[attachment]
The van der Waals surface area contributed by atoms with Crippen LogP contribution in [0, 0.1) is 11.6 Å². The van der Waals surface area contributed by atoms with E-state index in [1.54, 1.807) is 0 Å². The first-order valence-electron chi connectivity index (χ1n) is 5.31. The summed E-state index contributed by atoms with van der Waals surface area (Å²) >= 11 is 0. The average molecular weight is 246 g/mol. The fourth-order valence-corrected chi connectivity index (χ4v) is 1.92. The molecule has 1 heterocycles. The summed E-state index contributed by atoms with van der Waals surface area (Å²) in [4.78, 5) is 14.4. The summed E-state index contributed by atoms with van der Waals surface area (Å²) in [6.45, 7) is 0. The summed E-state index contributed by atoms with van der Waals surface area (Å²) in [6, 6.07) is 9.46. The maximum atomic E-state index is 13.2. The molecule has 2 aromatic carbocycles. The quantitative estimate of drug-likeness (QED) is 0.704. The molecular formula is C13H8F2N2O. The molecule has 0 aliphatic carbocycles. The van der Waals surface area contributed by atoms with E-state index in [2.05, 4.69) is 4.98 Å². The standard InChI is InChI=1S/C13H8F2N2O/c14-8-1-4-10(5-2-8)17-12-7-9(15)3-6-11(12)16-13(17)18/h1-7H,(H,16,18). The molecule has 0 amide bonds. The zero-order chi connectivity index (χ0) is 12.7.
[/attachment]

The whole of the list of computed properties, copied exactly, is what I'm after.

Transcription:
The van der Waals surface area contributed by atoms with Crippen LogP contribution in [0, 0.1) is 11.6 Å². The van der Waals surface area contributed by atoms with E-state index in [1.54, 1.807) is 0 Å². The first-order valence-electron chi connectivity index (χ1n) is 5.31. The summed E-state index contributed by atoms with van der Waals surface area (Å²) >= 11 is 0. The average molecular weight is 246 g/mol. The fourth-order valence-corrected chi connectivity index (χ4v) is 1.92. The molecule has 1 heterocycles. The summed E-state index contributed by atoms with van der Waals surface area (Å²) in [4.78, 5) is 14.4. The summed E-state index contributed by atoms with van der Waals surface area (Å²) in [6.45, 7) is 0. The summed E-state index contributed by atoms with van der Waals surface area (Å²) in [6, 6.07) is 9.46. The maximum atomic E-state index is 13.2. The molecule has 2 aromatic carbocycles. The quantitative estimate of drug-likeness (QED) is 0.704. The molecular formula is C13H8F2N2O. The molecule has 0 aliphatic carbocycles. The van der Waals surface area contributed by atoms with E-state index in [2.05, 4.69) is 4.98 Å². The standard InChI is InChI=1S/C13H8F2N2O/c14-8-1-4-10(5-2-8)17-12-7-9(15)3-6-11(12)16-13(17)18/h1-7H,(H,16,18). The molecule has 0 amide bonds. The zero-order chi connectivity index (χ0) is 12.7.